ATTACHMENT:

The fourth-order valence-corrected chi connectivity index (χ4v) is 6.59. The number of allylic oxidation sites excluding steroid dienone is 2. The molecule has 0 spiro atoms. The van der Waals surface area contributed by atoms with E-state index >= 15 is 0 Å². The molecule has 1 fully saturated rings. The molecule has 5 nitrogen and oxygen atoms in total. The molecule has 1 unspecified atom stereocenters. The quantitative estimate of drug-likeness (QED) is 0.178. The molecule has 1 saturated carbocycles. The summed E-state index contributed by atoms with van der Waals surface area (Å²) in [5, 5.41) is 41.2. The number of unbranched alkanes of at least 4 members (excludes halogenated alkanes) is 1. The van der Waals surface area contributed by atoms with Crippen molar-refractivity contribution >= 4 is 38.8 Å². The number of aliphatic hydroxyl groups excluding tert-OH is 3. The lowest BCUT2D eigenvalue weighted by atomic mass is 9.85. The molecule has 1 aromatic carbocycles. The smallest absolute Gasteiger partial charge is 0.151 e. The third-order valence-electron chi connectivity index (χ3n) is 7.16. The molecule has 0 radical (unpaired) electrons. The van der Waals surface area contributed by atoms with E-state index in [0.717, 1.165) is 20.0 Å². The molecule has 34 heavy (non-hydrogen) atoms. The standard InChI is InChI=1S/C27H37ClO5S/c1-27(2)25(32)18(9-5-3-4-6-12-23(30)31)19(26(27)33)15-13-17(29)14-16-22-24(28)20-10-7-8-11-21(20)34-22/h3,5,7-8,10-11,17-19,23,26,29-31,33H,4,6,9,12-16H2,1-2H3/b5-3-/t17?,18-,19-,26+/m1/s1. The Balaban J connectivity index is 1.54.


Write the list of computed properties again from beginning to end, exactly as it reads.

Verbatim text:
The fourth-order valence-corrected chi connectivity index (χ4v) is 6.59. The number of allylic oxidation sites excluding steroid dienone is 2. The molecule has 0 spiro atoms. The van der Waals surface area contributed by atoms with E-state index >= 15 is 0 Å². The molecule has 1 fully saturated rings. The molecule has 5 nitrogen and oxygen atoms in total. The molecule has 1 unspecified atom stereocenters. The quantitative estimate of drug-likeness (QED) is 0.178. The molecule has 1 saturated carbocycles. The summed E-state index contributed by atoms with van der Waals surface area (Å²) in [5, 5.41) is 41.2. The number of unbranched alkanes of at least 4 members (excludes halogenated alkanes) is 1. The van der Waals surface area contributed by atoms with Crippen molar-refractivity contribution >= 4 is 38.8 Å². The number of aliphatic hydroxyl groups excluding tert-OH is 3. The lowest BCUT2D eigenvalue weighted by atomic mass is 9.85. The molecule has 1 aromatic carbocycles. The smallest absolute Gasteiger partial charge is 0.151 e. The third-order valence-electron chi connectivity index (χ3n) is 7.16. The molecule has 0 radical (unpaired) electrons. The van der Waals surface area contributed by atoms with E-state index in [0.717, 1.165) is 20.0 Å². The molecule has 34 heavy (non-hydrogen) atoms. The standard InChI is InChI=1S/C27H37ClO5S/c1-27(2)25(32)18(9-5-3-4-6-12-23(30)31)19(26(27)33)15-13-17(29)14-16-22-24(28)20-10-7-8-11-21(20)34-22/h3,5,7-8,10-11,17-19,23,26,29-31,33H,4,6,9,12-16H2,1-2H3/b5-3-/t17?,18-,19-,26+/m1/s1. The Balaban J connectivity index is 1.54.